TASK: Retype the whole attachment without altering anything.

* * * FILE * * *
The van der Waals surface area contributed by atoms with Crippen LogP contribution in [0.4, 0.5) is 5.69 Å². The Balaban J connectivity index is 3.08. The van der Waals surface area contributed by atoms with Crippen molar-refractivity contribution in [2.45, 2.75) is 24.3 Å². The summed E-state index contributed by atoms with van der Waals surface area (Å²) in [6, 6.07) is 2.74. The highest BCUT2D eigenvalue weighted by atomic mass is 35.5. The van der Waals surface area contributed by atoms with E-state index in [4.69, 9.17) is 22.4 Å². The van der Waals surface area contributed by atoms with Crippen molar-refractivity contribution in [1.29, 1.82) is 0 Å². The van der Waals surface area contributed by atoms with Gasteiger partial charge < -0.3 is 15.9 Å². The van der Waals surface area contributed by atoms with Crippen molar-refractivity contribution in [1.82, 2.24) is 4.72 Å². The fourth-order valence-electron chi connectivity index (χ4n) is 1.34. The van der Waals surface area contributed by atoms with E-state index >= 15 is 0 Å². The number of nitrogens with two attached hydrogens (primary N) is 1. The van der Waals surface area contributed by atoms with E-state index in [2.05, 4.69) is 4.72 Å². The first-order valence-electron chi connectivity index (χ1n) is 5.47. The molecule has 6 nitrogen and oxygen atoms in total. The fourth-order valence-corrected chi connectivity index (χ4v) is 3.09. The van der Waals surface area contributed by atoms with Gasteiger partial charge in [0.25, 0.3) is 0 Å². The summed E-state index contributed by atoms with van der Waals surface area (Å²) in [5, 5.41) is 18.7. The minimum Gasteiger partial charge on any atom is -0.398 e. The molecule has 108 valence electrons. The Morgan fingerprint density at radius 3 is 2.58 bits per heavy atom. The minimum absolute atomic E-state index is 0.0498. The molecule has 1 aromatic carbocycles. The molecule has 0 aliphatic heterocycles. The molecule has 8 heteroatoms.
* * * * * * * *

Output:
The van der Waals surface area contributed by atoms with Crippen LogP contribution in [0.4, 0.5) is 5.69 Å². The Balaban J connectivity index is 3.08. The van der Waals surface area contributed by atoms with Crippen molar-refractivity contribution in [2.45, 2.75) is 24.3 Å². The summed E-state index contributed by atoms with van der Waals surface area (Å²) in [6, 6.07) is 2.74. The highest BCUT2D eigenvalue weighted by atomic mass is 35.5. The van der Waals surface area contributed by atoms with E-state index in [4.69, 9.17) is 22.4 Å². The van der Waals surface area contributed by atoms with Crippen molar-refractivity contribution in [1.29, 1.82) is 0 Å². The van der Waals surface area contributed by atoms with Gasteiger partial charge < -0.3 is 15.9 Å². The van der Waals surface area contributed by atoms with Crippen molar-refractivity contribution in [1.82, 2.24) is 4.72 Å². The fourth-order valence-electron chi connectivity index (χ4n) is 1.34. The van der Waals surface area contributed by atoms with E-state index >= 15 is 0 Å². The number of nitrogens with two attached hydrogens (primary N) is 1. The van der Waals surface area contributed by atoms with E-state index in [2.05, 4.69) is 4.72 Å². The first-order valence-electron chi connectivity index (χ1n) is 5.47. The molecule has 6 nitrogen and oxygen atoms in total. The fourth-order valence-corrected chi connectivity index (χ4v) is 3.09. The van der Waals surface area contributed by atoms with Gasteiger partial charge in [0.25, 0.3) is 0 Å². The summed E-state index contributed by atoms with van der Waals surface area (Å²) in [5, 5.41) is 18.7. The minimum Gasteiger partial charge on any atom is -0.398 e. The molecule has 108 valence electrons. The Morgan fingerprint density at radius 3 is 2.58 bits per heavy atom. The minimum absolute atomic E-state index is 0.0498. The molecule has 1 aromatic carbocycles. The molecule has 0 aliphatic heterocycles. The molecule has 8 heteroatoms.